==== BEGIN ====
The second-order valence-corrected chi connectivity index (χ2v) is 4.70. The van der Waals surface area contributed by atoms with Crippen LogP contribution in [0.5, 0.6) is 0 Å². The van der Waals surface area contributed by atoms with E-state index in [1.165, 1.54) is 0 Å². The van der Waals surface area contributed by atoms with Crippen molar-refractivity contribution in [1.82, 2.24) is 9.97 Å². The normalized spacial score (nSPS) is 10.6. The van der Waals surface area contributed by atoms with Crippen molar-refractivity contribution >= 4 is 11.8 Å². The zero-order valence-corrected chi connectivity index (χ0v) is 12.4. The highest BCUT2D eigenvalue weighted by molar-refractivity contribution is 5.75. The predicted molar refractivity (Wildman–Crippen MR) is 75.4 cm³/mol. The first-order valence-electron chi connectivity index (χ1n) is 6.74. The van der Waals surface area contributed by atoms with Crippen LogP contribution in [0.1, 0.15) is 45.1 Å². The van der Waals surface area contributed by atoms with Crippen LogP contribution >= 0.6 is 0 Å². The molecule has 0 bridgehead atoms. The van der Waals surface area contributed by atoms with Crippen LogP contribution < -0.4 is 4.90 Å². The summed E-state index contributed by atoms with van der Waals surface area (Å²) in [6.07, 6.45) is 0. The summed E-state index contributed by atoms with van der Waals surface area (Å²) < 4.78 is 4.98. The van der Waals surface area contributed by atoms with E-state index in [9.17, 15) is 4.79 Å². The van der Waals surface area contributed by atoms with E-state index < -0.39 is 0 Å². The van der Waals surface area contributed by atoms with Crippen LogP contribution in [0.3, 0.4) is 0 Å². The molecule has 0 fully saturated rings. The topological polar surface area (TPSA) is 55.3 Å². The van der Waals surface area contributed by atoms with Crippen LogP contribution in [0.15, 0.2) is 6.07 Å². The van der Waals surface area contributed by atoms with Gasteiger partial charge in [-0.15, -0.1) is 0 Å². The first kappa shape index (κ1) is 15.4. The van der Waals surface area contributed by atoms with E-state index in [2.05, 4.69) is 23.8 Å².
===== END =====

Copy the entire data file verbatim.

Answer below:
The second-order valence-corrected chi connectivity index (χ2v) is 4.70. The van der Waals surface area contributed by atoms with Crippen LogP contribution in [0.5, 0.6) is 0 Å². The van der Waals surface area contributed by atoms with E-state index in [1.165, 1.54) is 0 Å². The van der Waals surface area contributed by atoms with Crippen molar-refractivity contribution in [1.82, 2.24) is 9.97 Å². The normalized spacial score (nSPS) is 10.6. The van der Waals surface area contributed by atoms with Crippen molar-refractivity contribution >= 4 is 11.8 Å². The zero-order valence-corrected chi connectivity index (χ0v) is 12.4. The highest BCUT2D eigenvalue weighted by molar-refractivity contribution is 5.75. The predicted molar refractivity (Wildman–Crippen MR) is 75.4 cm³/mol. The first-order valence-electron chi connectivity index (χ1n) is 6.74. The van der Waals surface area contributed by atoms with Crippen LogP contribution in [0.1, 0.15) is 45.1 Å². The van der Waals surface area contributed by atoms with Crippen LogP contribution >= 0.6 is 0 Å². The molecule has 0 bridgehead atoms. The van der Waals surface area contributed by atoms with Crippen LogP contribution < -0.4 is 4.90 Å². The summed E-state index contributed by atoms with van der Waals surface area (Å²) in [6.07, 6.45) is 0. The summed E-state index contributed by atoms with van der Waals surface area (Å²) < 4.78 is 4.98. The van der Waals surface area contributed by atoms with E-state index in [9.17, 15) is 4.79 Å². The van der Waals surface area contributed by atoms with E-state index < -0.39 is 0 Å². The van der Waals surface area contributed by atoms with Crippen LogP contribution in [0.3, 0.4) is 0 Å². The molecule has 0 fully saturated rings. The topological polar surface area (TPSA) is 55.3 Å². The van der Waals surface area contributed by atoms with Crippen LogP contribution in [0.15, 0.2) is 6.07 Å². The van der Waals surface area contributed by atoms with Gasteiger partial charge in [-0.15, -0.1) is 0 Å². The first kappa shape index (κ1) is 15.4. The van der Waals surface area contributed by atoms with E-state index in [2.05, 4.69) is 23.8 Å².